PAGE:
Art of the Mohawk Trail
Travel out west along Route 2 in Massachusetts and you’ll find a strange and wonderful collection of Native American-themed roadside sculptures and paintings.
The route is officially designated as a “scenic highway,” known as the Mohawk Trail. It grew out of what was once a footpath used by the Pocumtuck of what is now Massachusetts and the Mohawk of what is now New York. Later English settlers used the route to get between Boston and Deerfield and Dutch settlements in New York. Benedict Arnold traveled it on his way to capture British Fort Ticonderoga in New York in 1775 and seize the canons used to drive the British out of Boston.
That’s the history that this roadside art taps into. Sort of. It’s that “sort of” that makes this art most interesting, because that gray area between fact and fiction aptly reflects how European-Americans tell and confuse and warp the story of their (our) long, fraught relationship with Native Americans.
Pictured from top to bottom are the Big Indian Shop in Charlemont, Indian Plaza in Charlemont, Mohawk Trading Post in Shelburne, Big Indian Shop again, and the “Hail to the Sunrise” monument in Charlemont.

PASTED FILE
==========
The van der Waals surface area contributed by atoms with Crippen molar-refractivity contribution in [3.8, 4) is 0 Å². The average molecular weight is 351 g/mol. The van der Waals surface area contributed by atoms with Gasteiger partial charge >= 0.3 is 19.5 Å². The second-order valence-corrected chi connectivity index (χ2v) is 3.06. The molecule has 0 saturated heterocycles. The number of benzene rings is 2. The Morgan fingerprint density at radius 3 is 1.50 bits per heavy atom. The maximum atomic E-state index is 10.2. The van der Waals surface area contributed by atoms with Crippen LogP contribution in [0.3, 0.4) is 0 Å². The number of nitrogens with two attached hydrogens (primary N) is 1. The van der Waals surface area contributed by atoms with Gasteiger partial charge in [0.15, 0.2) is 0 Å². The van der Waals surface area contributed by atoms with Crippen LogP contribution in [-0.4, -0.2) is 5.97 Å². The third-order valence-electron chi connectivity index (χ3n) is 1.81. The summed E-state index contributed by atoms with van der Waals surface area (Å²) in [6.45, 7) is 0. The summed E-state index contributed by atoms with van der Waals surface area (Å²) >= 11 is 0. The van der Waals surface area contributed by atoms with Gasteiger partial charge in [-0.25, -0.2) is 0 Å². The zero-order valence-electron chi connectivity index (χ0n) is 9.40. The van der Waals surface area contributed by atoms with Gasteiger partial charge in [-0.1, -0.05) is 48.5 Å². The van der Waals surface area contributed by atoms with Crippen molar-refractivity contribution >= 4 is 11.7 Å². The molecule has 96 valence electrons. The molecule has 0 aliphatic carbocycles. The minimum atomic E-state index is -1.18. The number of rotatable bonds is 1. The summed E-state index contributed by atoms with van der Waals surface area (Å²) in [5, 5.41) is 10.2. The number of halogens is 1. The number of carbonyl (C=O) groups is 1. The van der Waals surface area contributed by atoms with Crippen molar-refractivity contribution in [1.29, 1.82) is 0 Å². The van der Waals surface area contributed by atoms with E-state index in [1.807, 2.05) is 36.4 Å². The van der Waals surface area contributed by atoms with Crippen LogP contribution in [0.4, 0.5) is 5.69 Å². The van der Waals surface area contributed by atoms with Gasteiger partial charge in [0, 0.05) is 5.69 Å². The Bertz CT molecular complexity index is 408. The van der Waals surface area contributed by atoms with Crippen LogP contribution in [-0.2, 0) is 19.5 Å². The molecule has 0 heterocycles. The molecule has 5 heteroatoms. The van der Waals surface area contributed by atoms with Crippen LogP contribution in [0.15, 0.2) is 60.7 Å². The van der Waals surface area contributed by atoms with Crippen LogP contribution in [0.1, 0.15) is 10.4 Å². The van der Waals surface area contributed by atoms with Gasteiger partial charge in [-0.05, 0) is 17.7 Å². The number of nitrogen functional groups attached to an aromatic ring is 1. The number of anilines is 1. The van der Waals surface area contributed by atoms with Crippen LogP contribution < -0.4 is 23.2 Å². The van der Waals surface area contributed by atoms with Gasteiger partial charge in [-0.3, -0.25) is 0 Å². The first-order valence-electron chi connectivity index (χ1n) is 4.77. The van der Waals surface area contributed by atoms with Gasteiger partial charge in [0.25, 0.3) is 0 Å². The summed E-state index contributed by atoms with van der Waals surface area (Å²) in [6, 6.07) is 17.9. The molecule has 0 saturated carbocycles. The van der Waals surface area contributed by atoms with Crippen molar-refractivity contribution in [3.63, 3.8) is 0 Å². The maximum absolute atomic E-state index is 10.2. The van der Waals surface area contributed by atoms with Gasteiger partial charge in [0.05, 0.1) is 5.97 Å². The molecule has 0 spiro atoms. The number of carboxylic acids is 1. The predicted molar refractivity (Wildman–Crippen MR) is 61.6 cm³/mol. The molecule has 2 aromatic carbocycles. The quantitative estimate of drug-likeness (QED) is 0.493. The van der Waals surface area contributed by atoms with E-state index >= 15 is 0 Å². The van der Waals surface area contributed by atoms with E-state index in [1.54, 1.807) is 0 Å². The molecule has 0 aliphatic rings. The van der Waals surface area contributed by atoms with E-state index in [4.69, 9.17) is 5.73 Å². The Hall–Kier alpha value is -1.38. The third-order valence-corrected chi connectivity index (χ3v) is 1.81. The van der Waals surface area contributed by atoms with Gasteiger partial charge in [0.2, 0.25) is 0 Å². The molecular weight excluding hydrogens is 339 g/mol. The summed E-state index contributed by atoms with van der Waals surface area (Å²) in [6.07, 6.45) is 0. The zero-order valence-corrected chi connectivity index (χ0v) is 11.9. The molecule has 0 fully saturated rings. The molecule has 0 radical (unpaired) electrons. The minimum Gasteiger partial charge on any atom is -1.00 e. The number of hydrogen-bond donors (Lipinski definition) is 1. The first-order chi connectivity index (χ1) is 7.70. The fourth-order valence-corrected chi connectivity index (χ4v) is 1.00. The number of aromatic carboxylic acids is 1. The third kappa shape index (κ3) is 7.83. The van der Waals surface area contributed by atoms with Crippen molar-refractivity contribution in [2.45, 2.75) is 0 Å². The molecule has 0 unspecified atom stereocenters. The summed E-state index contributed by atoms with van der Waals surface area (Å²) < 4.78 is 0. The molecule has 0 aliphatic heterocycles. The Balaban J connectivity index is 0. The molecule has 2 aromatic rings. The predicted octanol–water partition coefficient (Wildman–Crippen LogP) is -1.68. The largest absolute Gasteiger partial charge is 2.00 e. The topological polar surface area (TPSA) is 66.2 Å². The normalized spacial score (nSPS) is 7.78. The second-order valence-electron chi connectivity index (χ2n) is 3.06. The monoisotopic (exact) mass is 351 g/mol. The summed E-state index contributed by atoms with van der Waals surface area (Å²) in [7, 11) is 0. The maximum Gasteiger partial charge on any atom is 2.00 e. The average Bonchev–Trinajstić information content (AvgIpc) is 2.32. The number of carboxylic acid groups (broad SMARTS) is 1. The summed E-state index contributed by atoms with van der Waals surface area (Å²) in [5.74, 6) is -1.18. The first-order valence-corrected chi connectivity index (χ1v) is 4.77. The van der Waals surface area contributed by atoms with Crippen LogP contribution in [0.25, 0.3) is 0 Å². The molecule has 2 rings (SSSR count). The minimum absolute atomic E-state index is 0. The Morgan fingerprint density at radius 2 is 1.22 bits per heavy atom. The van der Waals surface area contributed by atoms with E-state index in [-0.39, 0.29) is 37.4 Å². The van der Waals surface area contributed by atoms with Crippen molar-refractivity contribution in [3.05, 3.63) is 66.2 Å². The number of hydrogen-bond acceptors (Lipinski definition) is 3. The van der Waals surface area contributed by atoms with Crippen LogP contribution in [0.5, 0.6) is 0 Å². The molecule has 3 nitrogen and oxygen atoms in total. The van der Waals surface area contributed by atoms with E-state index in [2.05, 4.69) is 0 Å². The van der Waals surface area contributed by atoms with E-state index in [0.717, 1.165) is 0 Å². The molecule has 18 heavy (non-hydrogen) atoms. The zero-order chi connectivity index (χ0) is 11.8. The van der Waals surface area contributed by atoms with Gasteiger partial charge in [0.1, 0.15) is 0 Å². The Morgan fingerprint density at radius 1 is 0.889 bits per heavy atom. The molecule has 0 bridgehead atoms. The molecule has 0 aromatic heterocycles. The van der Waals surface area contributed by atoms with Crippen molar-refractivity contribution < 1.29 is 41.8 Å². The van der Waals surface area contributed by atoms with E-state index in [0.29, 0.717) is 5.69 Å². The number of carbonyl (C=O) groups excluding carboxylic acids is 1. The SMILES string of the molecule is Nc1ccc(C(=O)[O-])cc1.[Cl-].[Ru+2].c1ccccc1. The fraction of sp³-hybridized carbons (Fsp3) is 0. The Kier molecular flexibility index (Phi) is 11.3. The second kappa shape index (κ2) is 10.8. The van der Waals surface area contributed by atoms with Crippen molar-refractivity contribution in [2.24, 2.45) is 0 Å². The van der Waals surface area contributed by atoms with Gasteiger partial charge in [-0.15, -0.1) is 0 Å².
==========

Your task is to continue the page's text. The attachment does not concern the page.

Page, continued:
A plaque proclaims that the “Hail to the Sunrise” monument was erected “in memory of the Mohawk Indian. The Mohawks of the Five Nations began to settle in New York state in 1590. And for 90 great suns they fought the New England tribes. The New York Mohawks that traveled this trail were friendly to white settlers. Erected by the tribes and councils of the Improved Order of Red Men, October 1, 1932.”
Below the statue is a rock-bordered wishing well with each stone bearing the name of a Red Men lodge. The group, a patriotic fraternal organization unaffiliated with actual Native Americans, claims its members were some of the folks who dressed up as Mohawk Indians and dump tea into Boston Harbor in 1773, you know, the Boston Tea Party.
Mohawk Trading Post aims to specialize in authentic Native American Arts and Crafts. Big Indian Shop’s inventory ranges from authentic Native American blankets to plastic and bamboo tomahawks. Indian Plaza reports hosting pow-wows on its 8 acres for more than three decades.
Photos by The New England Journal of Aesthetic Research, except for the shot of “Hail to the Sunrise,” which is from Wikipedia by ToddC4176 and is reproduced here under a Creative Commons license.